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The Rhythm of Your Leadership


I am still learning that my schedule is far less about what I want to get done and far more important about who I want to become. – Bill Hybels

A story is told about the great 19th-century naturalist and Harvard professor Louis Agassiz who was once approached by the emissary of a learned society and invited to address its members. Agassiz declined the invitation, saying that lectures of this kind took up too much time that should be devoted to research and writing. The man persisted, saying that the society was prepared to pay handsomely for the lecture. “That’s no inducement to me,” Agassiz replied, “I can’t afford to waste my time making money.”

Finding the rhythm of your leadership is an important part of your development as a leader. Your leadership rhythm sets the tone and gives priority to every other aspect of your life both personally and professionally.

With so many demands placed upon you as a leader it’s worth taking into consideration your leadership rhythms and why they matter. I have identified four that are worth a closer look.

The rhythm of your time

Time is the most precious commodity you have as a leader. The decisions you make regarding your time are the most important ones you make. You are in charge of your time and schedule. It’s a given that you are busy and have many demands placed upon you for things over and above your already hectic schedule. But, when was the last time, if ever, you gave thought to the opening quote?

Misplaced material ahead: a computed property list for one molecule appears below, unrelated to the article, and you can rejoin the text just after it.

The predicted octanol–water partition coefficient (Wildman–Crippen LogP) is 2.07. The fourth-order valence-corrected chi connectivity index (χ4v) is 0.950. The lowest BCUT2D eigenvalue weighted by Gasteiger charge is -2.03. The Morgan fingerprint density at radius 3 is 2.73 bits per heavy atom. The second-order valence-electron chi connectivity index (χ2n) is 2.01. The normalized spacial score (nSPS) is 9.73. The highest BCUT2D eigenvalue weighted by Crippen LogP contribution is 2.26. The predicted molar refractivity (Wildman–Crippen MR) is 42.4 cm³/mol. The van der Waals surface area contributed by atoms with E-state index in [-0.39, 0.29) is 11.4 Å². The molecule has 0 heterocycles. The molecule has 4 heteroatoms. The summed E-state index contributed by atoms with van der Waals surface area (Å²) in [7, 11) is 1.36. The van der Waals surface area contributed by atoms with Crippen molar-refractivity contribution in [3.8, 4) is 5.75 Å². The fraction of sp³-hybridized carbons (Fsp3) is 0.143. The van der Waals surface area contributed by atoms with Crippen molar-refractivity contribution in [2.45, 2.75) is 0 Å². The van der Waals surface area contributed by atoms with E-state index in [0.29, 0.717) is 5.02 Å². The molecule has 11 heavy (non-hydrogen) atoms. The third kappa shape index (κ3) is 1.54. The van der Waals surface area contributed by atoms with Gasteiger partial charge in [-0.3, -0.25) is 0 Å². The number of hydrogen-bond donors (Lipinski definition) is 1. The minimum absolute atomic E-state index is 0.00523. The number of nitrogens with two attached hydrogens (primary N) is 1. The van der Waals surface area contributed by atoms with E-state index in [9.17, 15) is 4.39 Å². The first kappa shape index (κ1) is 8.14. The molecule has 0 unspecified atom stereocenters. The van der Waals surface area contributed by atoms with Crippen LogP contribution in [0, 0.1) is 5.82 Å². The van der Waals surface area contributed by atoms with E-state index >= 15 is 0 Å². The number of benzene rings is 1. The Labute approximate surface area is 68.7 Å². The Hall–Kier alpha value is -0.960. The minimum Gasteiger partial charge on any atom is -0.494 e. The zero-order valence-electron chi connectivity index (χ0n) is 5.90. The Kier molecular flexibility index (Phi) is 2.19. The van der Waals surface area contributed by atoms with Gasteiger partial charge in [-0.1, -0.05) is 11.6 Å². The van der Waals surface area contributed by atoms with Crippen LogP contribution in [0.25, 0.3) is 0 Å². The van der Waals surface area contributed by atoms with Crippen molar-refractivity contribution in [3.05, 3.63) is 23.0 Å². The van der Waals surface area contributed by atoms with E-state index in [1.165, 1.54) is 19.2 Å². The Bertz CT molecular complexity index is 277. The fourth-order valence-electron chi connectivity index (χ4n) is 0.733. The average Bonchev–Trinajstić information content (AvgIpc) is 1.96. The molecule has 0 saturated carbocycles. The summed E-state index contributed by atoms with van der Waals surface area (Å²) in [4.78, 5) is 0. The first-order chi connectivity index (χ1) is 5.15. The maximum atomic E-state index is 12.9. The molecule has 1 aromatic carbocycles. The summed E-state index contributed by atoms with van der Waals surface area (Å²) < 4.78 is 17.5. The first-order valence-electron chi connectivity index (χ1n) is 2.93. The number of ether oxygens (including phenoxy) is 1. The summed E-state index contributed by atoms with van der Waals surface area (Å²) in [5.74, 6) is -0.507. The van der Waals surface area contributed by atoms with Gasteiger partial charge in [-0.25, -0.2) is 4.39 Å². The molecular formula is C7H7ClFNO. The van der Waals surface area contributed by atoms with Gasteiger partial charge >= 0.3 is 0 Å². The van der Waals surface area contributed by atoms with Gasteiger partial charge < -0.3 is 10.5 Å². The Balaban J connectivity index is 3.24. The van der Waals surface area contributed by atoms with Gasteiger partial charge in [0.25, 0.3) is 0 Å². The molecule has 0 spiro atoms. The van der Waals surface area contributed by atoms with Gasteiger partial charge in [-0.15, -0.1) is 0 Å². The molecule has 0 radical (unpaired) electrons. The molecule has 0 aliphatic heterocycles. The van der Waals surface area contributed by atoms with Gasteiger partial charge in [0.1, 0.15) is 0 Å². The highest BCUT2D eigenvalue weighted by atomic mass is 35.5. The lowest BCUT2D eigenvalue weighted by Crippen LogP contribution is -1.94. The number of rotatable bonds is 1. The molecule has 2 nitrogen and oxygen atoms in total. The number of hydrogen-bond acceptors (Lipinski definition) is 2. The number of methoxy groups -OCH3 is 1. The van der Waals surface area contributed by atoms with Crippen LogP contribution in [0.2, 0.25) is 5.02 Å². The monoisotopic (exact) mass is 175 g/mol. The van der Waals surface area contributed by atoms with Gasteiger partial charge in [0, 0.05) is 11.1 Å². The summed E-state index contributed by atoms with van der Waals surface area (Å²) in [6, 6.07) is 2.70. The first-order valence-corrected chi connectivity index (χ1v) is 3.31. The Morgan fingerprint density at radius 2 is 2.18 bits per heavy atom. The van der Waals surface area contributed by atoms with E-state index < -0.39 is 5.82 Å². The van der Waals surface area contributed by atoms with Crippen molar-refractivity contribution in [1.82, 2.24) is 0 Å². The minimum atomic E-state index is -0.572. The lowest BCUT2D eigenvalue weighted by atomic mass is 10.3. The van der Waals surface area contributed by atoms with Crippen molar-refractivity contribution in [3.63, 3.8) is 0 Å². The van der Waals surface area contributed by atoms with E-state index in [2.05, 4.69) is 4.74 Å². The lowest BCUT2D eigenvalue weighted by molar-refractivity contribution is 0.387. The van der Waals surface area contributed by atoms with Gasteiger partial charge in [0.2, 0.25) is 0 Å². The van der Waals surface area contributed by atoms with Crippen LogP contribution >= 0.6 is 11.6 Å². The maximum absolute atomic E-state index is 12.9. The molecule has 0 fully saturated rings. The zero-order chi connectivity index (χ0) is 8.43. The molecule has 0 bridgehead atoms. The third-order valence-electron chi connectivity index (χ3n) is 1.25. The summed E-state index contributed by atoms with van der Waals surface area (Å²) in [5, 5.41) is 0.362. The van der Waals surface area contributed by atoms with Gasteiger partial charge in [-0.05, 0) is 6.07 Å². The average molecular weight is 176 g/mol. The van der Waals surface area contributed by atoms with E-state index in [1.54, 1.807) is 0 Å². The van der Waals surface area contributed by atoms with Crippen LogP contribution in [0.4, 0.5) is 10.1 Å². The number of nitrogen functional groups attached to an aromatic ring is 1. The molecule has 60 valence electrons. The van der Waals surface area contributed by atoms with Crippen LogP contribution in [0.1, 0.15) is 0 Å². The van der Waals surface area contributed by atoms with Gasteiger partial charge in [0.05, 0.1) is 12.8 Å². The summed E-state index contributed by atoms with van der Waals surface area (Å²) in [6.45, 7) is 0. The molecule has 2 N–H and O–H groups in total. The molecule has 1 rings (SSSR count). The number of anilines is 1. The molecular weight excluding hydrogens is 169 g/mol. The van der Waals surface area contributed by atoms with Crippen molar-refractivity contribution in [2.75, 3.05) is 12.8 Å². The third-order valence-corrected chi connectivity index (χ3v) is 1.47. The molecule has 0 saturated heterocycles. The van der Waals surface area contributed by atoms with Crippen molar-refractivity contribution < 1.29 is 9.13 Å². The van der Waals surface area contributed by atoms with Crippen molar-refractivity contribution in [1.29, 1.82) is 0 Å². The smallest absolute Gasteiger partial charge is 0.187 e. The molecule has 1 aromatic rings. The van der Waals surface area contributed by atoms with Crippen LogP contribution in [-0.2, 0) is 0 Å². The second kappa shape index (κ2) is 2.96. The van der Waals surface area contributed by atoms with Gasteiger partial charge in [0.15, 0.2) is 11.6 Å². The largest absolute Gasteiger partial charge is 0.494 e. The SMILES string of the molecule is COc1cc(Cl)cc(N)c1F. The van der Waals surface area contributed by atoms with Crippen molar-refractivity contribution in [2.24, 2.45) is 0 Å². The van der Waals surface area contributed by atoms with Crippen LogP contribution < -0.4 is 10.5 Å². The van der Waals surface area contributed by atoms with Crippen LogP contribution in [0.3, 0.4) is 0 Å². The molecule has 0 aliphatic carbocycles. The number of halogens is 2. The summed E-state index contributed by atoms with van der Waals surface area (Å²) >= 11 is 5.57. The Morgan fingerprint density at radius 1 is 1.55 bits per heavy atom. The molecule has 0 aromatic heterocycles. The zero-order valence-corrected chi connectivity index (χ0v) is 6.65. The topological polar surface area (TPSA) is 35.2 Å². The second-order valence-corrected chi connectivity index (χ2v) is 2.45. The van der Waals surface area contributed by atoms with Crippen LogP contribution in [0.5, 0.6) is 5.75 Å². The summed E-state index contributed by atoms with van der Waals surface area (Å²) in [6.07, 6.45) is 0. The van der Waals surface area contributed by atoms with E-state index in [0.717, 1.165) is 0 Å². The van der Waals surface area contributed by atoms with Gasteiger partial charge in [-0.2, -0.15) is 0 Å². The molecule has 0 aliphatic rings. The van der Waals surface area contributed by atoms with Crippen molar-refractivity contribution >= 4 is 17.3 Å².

Many of us for far too long have looked at what we need to get done verses who we want to become. Growing into the person we want to become begins when we reclaim our schedules and put our priorities in order. As a leader everything will rise and fall on the rhythm of your time.

The rhythm of your work

The rhythm of your work is essential to your effectiveness as a leader. By now you know the rhythm that works best for you. For some people maximum productivity is early in the morning. For others it’s later in the day or in the evening. Regardless of when that time is, make the most of it. When you capitalize on your work rhythm you will be at the top of your game.

Here’s the rub – rhythms vary from person to person so in a collaborative environment where teamwork is essential it can be a juggling act. As a leader try not interrupt the rhythms of your people and their best times of productivity with rhythm-killing meetings and interruptions. The key here is to know your work rhythms and that of your people. It will help you to establish your priorities and maximizes team performance.

The rhythm of personal growth